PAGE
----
Remove the bound up roots on an older plant.

Once a tree gets big enough, I start pruning the roots every couple of years. You just pull the plant out, untangle the roots and clip them down. I use the back of a hammer to pull the roots loose for clipping. It might seem drastic, but the trees will take off and produce much more fruit with room for the roots breathe.

Bound up roots removed, and ready for replanting.

Keep fig trees well fed and watered when fruiting

It’s easy to get excited when the small green fruits start to appear. They will stay medium sized and green for a while. The final ripening happens over a couple of days. Figs will double in size, quickly becoming plump and purple. This final ripening process requires a lot of energy. If they don’t get enough food and water, they will give up on the fruit which will shrivel up and fall off. I always add some basic 10-10-10 fertilizer and water the plants well when they are getting close to ripening.

Keep the trees well fed, especially when the fruit is almost ready.

In a few years, you will have more figs than you can handle if you keep up with your plants. Our larger trees put out dozens of plump juicy figs at the end of the summer.

A well kept tree can put out some serious amounts of fruit.

A fun way to grow without a garden

I’m always growing new trees because it’s a fun and free way to create value. I’ve gifted many plants to friends, and I’ve also seen people selling them on Craigslist. They aren’t very easy to come by locally and can be coveted. One of my neighbors was nearly in tears when he lost his tree to a late frost. I was happy to brighten his day with a new one that only cost me some time and potting soil.

After growing figs for a few years now, they are still one of my favorite plants. The trees themselves are beautiful, and double as ornamental plants on our deck. They look great and even give us some extra privacy. It’s also the only way to enjoy this exotic fruit fresh where we live. A starting plant is relatively cheap, they grow fast, and you can produce even more plants once your tree gets bigger. It’s a fun way to get into growing your own food even if you don’t have space for a garden.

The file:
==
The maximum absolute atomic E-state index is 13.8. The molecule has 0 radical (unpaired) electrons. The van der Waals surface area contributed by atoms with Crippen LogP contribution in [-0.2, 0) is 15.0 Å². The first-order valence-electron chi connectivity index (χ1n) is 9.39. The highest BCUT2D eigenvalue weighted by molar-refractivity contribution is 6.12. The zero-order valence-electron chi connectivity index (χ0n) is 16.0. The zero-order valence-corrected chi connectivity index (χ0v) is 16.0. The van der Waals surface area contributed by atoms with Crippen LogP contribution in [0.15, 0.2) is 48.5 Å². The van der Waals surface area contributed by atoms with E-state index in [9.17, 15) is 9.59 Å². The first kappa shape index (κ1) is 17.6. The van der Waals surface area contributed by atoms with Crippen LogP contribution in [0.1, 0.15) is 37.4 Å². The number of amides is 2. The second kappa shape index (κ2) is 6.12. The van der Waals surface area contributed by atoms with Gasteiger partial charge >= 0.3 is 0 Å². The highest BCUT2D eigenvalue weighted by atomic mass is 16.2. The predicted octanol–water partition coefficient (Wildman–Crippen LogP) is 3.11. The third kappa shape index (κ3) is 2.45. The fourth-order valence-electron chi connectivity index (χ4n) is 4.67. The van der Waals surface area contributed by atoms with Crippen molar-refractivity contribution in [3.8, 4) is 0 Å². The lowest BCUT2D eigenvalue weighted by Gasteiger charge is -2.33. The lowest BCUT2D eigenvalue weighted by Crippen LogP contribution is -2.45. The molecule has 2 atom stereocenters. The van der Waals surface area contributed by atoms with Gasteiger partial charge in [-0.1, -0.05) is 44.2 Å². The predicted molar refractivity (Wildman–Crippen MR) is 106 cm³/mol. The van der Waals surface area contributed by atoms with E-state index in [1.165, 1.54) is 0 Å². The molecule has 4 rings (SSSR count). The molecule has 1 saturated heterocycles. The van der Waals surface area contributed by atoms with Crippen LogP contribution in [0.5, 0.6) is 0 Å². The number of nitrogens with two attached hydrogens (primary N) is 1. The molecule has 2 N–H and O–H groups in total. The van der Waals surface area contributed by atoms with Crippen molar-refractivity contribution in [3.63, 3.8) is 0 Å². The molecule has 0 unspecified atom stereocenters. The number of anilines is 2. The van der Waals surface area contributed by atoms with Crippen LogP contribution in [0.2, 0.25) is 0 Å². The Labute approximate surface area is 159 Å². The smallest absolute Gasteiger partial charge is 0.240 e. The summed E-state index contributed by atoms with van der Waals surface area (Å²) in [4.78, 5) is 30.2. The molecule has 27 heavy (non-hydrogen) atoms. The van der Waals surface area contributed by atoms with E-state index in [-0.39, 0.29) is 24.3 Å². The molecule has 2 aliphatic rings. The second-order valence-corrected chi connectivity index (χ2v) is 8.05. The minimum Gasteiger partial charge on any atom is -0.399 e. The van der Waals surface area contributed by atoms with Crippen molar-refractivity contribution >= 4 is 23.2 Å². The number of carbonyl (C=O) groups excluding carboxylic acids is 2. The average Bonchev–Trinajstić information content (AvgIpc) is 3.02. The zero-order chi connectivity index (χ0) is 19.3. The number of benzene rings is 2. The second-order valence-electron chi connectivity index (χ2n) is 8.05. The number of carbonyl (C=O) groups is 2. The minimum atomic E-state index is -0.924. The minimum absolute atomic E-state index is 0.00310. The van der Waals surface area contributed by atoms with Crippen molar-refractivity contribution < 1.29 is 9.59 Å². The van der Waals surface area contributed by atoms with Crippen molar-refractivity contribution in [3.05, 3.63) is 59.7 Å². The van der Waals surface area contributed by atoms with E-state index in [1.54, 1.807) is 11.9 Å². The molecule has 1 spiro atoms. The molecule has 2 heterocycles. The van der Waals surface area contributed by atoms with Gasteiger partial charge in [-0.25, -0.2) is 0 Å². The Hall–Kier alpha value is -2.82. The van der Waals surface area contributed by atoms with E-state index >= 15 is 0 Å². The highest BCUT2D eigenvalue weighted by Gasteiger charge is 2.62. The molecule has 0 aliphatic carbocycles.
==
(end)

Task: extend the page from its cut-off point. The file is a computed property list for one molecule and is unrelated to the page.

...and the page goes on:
If you like to see more cheap hobbies check out the ultimate list of cheap hobbies.

24 thoughts on “Cheap Hobbies: Growing Fig Trees

  1. Oh man, speak of the Devil! We bought a fig tree about a month ago and the little guy just started fruiting. 🙂 We’ll probably get just a handful of figs this first year, but I know in a few years we’ll have figs growing out of our ears. I adore fresh figs, but they’re expensive at the store and only last a few days in the fridge. I can’t wait for a giant fig harvest so I can make jam and maybe even fig wine. 🙂 Thanks for the tips on taking cuttings!

  2. We just bought a fig tree and planted it last month. It already has little fruits. I will definitely be taking some cuttings to give to friends and family!

    • Taking the cuttings and growing new trees is my favorite part. It’s incredibly easy with figs, just keep them well watered. You’ll have a lot of happy friends and family 🙂

  3. Very cool, we might have to add some fig to our collection. Currently we have a miniature orange, 5 blueberries, 3 rasberries (from a family members cuttings, an apple tree, 2 peach trees, plus the requisite garden. I’ve failed at an indoor banana and a kiwi vine. Can you tell we like fruit trees?

    • Nice, that is quite a collection! We also have some blueberries, raspberries, blackberries, and some cherry trees. The figs are a bit more unique and the fruit is a special treat. They are hardy plants. I think you’ll enjoy having a few fig trees in your collection 🙂